Sculpture dedicated to the Foot Soldiers of the Birmingham Civil Rights Movement. Kelly Ingram Park, Birmingham, Alabama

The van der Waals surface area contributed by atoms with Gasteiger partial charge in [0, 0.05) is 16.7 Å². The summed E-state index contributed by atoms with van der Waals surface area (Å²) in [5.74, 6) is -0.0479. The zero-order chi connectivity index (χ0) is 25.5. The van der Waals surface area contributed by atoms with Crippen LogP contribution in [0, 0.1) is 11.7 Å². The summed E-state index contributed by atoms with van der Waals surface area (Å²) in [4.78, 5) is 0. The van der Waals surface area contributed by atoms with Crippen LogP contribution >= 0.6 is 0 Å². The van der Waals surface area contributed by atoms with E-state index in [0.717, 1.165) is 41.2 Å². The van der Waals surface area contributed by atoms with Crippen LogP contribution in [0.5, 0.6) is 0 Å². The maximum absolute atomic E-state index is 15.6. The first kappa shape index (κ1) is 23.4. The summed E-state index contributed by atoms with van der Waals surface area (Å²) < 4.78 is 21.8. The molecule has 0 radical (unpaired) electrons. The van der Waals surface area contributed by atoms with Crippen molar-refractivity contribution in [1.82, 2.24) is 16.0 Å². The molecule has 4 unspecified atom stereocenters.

In the spring of 1963, the leadership of the SCLC and SNCC were determined to move on Birmingham, AL, viewed as the most dangerous city in Alabama (in part because it was the power base of Bull Connor). There were concerns that the Movement had stalled. Less than a year earlier, attempts had been made to desegregate facilities in Albany, GA, but the Albany police chief, Laurie Pritchett, had stymied their efforts at gaining national attention by meeting non-violent direct action with his own tactics of non-violence. Although protesters had been arrested, violence was kept at a minimum, and protesters were dispersed to jails throughout Georgia, depriving them of the ability to continue their protests in the jails. The leadership knew that Bull Connor, Birmingham’s racist Commissioner of Public Safety, would show no such restraint. If national attention was to be gained, and if the Kennedy Administration was to be pushed into action, it would take a major, but dangerous, push in Birmingham.